Girl Scouts plan “hammock hotel” at Wilson Park

Fayetteville will soon have its own hammock park similar to Hammock Grove at Governor’s Island in New York City.

Photo: Trust for Governor’s Island

Residents will soon have a new place to hang a hammock in Fayetteville.

The Fayetteville Parks and Recreation Advisory Board this week signed off on a proposal from Girl Scout Troop 5114 to build a “hammock hotel” at Wilson Park.

The hotel will consist of seven 12-foot-long posts that will be driven 5 feet into the ground. The posts will be arranged 14 feet apart in the shape of a hexagon, with one post in the middle. Each post will have hooks that people can use to hang their hammocks. The shape and placement of the hooks will allow for up to 12 hammocks.

Planning and construction of the hotel is a service project requirement for a group of four local girls looking to earn their Bronze Award, the highest honor a Girl Scout Junior can achieve.

Plans for the hammock hotel at Wilson Park

Girl Scout Troop 5114

Karen Smith, April Stanley, Abby Lawson, and Jayla Purifoy came up with the idea after noticing how many Fayetteville residents use hammocks in the city’s parks.

While hammocks are a fun and entertaining way to relax and enjoy nature, some officials say they pose a threat to trees if they’re not properly hung.

The city of Charleston, South Carolina earlier this year considered banning hammocks in city parks.

Daniel Burbage, Charleston arborist, said when hammocks are repeatedly are tied to tree trunks, they can weaken and wear away the bark, which could lead to insect infestation and disease. The Charleston City Council eventually deferred a vote on the ban while city officials consider alternatives.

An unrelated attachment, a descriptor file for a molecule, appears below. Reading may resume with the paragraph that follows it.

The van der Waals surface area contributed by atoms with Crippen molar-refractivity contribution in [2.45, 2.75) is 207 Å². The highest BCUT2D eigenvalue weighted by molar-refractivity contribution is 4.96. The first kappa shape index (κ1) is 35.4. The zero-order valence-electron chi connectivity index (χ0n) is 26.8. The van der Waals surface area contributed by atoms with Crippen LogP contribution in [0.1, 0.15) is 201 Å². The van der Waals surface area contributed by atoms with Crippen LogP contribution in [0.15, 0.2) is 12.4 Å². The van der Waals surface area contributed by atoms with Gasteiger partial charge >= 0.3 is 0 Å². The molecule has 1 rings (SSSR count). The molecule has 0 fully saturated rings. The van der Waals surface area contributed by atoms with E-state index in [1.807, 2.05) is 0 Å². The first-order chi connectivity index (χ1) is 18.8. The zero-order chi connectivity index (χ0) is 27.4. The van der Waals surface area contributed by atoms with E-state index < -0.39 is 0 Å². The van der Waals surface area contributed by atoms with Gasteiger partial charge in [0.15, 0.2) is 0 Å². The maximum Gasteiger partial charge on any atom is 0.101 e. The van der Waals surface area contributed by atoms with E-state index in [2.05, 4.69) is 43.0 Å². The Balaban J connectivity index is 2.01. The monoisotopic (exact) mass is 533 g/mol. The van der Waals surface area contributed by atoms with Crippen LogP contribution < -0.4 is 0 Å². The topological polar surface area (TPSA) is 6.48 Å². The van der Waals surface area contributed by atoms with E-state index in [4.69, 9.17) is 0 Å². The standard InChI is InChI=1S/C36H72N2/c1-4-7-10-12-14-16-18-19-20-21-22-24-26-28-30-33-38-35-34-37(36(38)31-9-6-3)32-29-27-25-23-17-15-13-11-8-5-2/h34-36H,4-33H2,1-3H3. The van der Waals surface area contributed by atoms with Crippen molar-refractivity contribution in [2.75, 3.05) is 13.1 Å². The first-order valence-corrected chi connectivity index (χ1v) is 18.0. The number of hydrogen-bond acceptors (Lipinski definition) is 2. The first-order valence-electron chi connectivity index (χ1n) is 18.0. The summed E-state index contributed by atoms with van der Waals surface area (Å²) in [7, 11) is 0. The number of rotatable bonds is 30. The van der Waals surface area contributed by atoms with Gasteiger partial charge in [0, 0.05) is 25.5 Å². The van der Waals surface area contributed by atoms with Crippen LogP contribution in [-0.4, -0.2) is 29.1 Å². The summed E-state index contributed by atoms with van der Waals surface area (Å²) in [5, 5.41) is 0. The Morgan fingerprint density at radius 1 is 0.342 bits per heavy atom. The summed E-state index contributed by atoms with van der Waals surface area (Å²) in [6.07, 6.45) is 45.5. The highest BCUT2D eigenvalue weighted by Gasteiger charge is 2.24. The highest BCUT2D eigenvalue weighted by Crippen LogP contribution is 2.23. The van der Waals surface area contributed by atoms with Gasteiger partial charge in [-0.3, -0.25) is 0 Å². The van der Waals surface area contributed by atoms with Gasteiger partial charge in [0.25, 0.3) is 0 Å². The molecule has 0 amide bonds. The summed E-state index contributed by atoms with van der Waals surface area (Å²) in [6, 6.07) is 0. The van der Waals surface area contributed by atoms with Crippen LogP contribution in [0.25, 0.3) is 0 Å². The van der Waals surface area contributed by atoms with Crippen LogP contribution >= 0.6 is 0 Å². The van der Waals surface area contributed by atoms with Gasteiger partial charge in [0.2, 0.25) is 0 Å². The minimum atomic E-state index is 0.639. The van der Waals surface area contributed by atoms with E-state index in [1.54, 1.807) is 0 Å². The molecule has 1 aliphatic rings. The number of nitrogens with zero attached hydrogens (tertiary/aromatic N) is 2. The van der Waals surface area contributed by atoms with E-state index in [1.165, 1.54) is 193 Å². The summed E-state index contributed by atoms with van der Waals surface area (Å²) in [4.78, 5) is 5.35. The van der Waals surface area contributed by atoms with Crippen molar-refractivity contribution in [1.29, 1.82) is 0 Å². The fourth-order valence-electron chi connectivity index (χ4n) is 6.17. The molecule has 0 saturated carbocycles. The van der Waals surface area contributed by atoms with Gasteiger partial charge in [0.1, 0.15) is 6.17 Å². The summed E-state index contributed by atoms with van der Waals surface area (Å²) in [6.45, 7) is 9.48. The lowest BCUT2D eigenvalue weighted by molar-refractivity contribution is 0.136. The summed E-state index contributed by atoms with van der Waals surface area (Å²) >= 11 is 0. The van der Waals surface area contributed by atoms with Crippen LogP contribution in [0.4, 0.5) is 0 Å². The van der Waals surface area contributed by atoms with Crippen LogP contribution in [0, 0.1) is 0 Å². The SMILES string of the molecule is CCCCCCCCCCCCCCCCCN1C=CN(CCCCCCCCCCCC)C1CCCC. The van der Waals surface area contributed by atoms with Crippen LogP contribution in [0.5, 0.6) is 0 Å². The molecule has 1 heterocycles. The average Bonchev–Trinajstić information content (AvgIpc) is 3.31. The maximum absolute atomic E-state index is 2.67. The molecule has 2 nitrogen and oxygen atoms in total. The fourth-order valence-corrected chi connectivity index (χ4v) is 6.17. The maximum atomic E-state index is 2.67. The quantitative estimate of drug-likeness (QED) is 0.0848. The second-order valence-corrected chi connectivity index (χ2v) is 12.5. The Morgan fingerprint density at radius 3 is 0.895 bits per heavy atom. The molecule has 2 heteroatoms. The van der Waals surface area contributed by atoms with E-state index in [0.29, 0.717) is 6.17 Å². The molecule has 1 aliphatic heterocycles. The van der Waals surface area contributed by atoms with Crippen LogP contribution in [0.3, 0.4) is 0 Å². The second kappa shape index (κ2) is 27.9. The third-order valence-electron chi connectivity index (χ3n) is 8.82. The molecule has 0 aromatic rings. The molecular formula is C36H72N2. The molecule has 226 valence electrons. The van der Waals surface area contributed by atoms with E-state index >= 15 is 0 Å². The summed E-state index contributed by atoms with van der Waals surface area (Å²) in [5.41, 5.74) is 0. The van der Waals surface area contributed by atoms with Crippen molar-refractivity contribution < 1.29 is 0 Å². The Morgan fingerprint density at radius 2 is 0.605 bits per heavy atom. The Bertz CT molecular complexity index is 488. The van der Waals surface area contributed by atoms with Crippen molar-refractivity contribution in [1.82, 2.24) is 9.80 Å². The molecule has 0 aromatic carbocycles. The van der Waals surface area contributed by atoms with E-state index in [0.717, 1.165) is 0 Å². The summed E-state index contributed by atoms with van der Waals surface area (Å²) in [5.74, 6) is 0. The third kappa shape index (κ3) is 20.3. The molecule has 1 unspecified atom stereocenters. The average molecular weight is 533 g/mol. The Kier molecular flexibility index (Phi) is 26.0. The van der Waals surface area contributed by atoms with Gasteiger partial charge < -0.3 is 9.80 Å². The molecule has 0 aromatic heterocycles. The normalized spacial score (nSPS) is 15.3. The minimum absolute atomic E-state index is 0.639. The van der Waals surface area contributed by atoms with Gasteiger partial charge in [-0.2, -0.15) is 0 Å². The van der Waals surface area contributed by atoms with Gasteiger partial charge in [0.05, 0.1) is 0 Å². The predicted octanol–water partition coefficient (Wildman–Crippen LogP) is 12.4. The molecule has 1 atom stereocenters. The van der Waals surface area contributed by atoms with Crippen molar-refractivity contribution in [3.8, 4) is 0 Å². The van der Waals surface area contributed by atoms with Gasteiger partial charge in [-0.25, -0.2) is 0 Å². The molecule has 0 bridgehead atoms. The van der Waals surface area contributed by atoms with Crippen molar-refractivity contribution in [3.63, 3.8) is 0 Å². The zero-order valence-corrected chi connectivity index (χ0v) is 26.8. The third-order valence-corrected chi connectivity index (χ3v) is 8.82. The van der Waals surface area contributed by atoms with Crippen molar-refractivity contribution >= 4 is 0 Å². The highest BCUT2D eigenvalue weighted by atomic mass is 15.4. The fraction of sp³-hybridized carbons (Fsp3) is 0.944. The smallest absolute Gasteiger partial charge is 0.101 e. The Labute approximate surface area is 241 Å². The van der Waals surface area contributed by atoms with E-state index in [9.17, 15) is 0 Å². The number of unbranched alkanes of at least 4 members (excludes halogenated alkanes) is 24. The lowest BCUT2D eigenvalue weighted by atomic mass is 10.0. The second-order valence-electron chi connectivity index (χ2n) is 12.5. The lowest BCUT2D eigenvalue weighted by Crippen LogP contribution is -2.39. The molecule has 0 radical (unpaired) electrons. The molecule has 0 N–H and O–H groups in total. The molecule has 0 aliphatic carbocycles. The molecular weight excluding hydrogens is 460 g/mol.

During the debate, some residents suggested adding posts in city parks so people could still enjoy hammocks.

While some cities are considering banning hammocks, the scouts of Troop 5114 want Fayetteville to embrace hammocking while incorporating clearly defined guidelines for use with minimal impact practices, said Kristina Smith, Troop Leader.

Members of the Parks and Recreation Advisory Board voted unanimously Monday to approve the project.

As part of the requirements for the Bronze Award, each scout must log at least 20 hours of planning and construction work during the project, and the girls must work together as a group.

Smith said the girls hope to get started on the project sometime this summer, as the deadline for earning their Bronze Award is Oct. 1.

She said the troop hopes to secure discount donations from local hardware stores to put toward supplies needed for the project, such as posts, hooks, and concrete.

Anyone else who’d like to donate to the project should email kristina (at) kristinasmith (dot) us, or call 479-422-0121.